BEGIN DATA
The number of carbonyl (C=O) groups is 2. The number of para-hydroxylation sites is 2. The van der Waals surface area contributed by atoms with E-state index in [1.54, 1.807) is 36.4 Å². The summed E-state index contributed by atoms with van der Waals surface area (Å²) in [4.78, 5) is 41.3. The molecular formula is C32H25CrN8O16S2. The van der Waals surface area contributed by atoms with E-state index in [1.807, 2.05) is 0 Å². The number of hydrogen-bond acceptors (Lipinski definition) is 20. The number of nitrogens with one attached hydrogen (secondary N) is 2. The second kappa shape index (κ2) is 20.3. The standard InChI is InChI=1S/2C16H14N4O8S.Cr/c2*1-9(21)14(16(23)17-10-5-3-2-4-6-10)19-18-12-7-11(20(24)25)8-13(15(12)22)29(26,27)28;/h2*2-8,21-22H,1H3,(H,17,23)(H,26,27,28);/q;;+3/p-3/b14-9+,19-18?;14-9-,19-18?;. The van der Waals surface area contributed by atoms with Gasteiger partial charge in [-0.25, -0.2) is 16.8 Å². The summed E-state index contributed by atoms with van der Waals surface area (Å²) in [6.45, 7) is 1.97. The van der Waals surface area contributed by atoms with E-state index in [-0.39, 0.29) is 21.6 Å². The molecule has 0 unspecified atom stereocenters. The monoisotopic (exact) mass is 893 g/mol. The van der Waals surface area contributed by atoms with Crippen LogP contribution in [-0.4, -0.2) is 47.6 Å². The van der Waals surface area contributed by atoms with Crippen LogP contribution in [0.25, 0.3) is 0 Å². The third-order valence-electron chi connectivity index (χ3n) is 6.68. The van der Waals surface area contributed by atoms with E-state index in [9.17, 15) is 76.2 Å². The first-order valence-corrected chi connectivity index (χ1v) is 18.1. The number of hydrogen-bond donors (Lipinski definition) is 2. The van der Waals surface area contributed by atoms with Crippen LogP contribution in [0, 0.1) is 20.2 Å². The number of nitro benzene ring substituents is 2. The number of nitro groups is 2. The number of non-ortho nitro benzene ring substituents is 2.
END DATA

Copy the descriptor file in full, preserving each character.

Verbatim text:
The number of carbonyl (C=O) groups is 2. The number of para-hydroxylation sites is 2. The van der Waals surface area contributed by atoms with E-state index in [1.54, 1.807) is 36.4 Å². The summed E-state index contributed by atoms with van der Waals surface area (Å²) in [4.78, 5) is 41.3. The molecular formula is C32H25CrN8O16S2. The van der Waals surface area contributed by atoms with E-state index in [1.807, 2.05) is 0 Å². The number of hydrogen-bond acceptors (Lipinski definition) is 20. The number of nitrogens with one attached hydrogen (secondary N) is 2. The second kappa shape index (κ2) is 20.3. The standard InChI is InChI=1S/2C16H14N4O8S.Cr/c2*1-9(21)14(16(23)17-10-5-3-2-4-6-10)19-18-12-7-11(20(24)25)8-13(15(12)22)29(26,27)28;/h2*2-8,21-22H,1H3,(H,17,23)(H,26,27,28);/q;;+3/p-3/b14-9+,19-18?;14-9-,19-18?;. The van der Waals surface area contributed by atoms with Gasteiger partial charge in [-0.25, -0.2) is 16.8 Å². The summed E-state index contributed by atoms with van der Waals surface area (Å²) in [6.45, 7) is 1.97. The van der Waals surface area contributed by atoms with E-state index in [-0.39, 0.29) is 21.6 Å². The molecule has 0 unspecified atom stereocenters. The monoisotopic (exact) mass is 893 g/mol. The van der Waals surface area contributed by atoms with Crippen LogP contribution in [-0.4, -0.2) is 47.6 Å². The van der Waals surface area contributed by atoms with Crippen LogP contribution in [0.25, 0.3) is 0 Å². The third-order valence-electron chi connectivity index (χ3n) is 6.68. The van der Waals surface area contributed by atoms with E-state index in [9.17, 15) is 76.2 Å². The first-order valence-corrected chi connectivity index (χ1v) is 18.1. The number of hydrogen-bond donors (Lipinski definition) is 2. The van der Waals surface area contributed by atoms with Crippen LogP contribution in [0, 0.1) is 20.2 Å². The number of nitro benzene ring substituents is 2. The number of nitro groups is 2. The number of non-ortho nitro benzene ring substituents is 2.